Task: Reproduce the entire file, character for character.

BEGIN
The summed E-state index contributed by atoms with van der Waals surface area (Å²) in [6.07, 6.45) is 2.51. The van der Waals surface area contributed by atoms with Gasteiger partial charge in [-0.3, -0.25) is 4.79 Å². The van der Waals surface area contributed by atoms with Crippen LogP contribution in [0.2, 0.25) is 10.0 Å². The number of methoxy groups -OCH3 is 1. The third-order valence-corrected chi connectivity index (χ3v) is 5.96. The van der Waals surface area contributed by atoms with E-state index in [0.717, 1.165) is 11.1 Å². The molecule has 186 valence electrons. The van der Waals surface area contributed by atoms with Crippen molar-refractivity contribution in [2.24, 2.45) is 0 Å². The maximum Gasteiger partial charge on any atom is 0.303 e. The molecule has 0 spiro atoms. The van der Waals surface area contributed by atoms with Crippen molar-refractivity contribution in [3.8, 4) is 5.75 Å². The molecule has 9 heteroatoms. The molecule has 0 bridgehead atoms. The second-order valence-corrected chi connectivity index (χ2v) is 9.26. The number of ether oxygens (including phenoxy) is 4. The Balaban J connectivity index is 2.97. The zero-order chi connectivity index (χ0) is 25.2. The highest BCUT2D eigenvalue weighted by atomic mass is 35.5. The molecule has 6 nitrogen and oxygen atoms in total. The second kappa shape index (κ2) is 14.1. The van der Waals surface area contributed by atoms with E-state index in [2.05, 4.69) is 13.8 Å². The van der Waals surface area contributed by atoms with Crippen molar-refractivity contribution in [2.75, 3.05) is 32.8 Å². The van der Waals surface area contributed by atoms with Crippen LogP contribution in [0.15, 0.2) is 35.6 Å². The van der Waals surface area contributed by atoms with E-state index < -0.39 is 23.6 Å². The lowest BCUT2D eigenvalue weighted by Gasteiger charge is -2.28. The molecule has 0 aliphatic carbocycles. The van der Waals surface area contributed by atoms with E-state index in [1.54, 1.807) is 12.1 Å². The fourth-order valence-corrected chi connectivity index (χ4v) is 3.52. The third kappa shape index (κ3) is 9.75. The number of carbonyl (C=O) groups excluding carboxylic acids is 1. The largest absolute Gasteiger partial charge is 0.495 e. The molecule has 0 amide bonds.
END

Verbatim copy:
The summed E-state index contributed by atoms with van der Waals surface area (Å²) in [6.07, 6.45) is 2.51. The van der Waals surface area contributed by atoms with Gasteiger partial charge in [-0.3, -0.25) is 4.79 Å². The van der Waals surface area contributed by atoms with Crippen LogP contribution in [0.2, 0.25) is 10.0 Å². The number of methoxy groups -OCH3 is 1. The third-order valence-corrected chi connectivity index (χ3v) is 5.96. The van der Waals surface area contributed by atoms with E-state index in [0.717, 1.165) is 11.1 Å². The molecule has 186 valence electrons. The van der Waals surface area contributed by atoms with Crippen molar-refractivity contribution in [2.24, 2.45) is 0 Å². The maximum Gasteiger partial charge on any atom is 0.303 e. The molecule has 0 spiro atoms. The van der Waals surface area contributed by atoms with Crippen molar-refractivity contribution in [3.8, 4) is 5.75 Å². The molecule has 9 heteroatoms. The molecule has 0 bridgehead atoms. The second-order valence-corrected chi connectivity index (χ2v) is 9.26. The number of ether oxygens (including phenoxy) is 4. The Balaban J connectivity index is 2.97. The zero-order chi connectivity index (χ0) is 25.2. The highest BCUT2D eigenvalue weighted by atomic mass is 35.5. The molecule has 6 nitrogen and oxygen atoms in total. The second kappa shape index (κ2) is 14.1. The van der Waals surface area contributed by atoms with E-state index in [2.05, 4.69) is 13.8 Å². The van der Waals surface area contributed by atoms with Crippen molar-refractivity contribution in [2.75, 3.05) is 32.8 Å². The van der Waals surface area contributed by atoms with Crippen LogP contribution in [0.15, 0.2) is 35.6 Å². The van der Waals surface area contributed by atoms with E-state index < -0.39 is 23.6 Å². The lowest BCUT2D eigenvalue weighted by Gasteiger charge is -2.28. The molecule has 0 aliphatic carbocycles. The van der Waals surface area contributed by atoms with E-state index in [1.54, 1.807) is 12.1 Å². The fourth-order valence-corrected chi connectivity index (χ4v) is 3.52. The third kappa shape index (κ3) is 9.75. The number of carbonyl (C=O) groups excluding carboxylic acids is 1. The largest absolute Gasteiger partial charge is 0.495 e. The molecule has 0 amide bonds.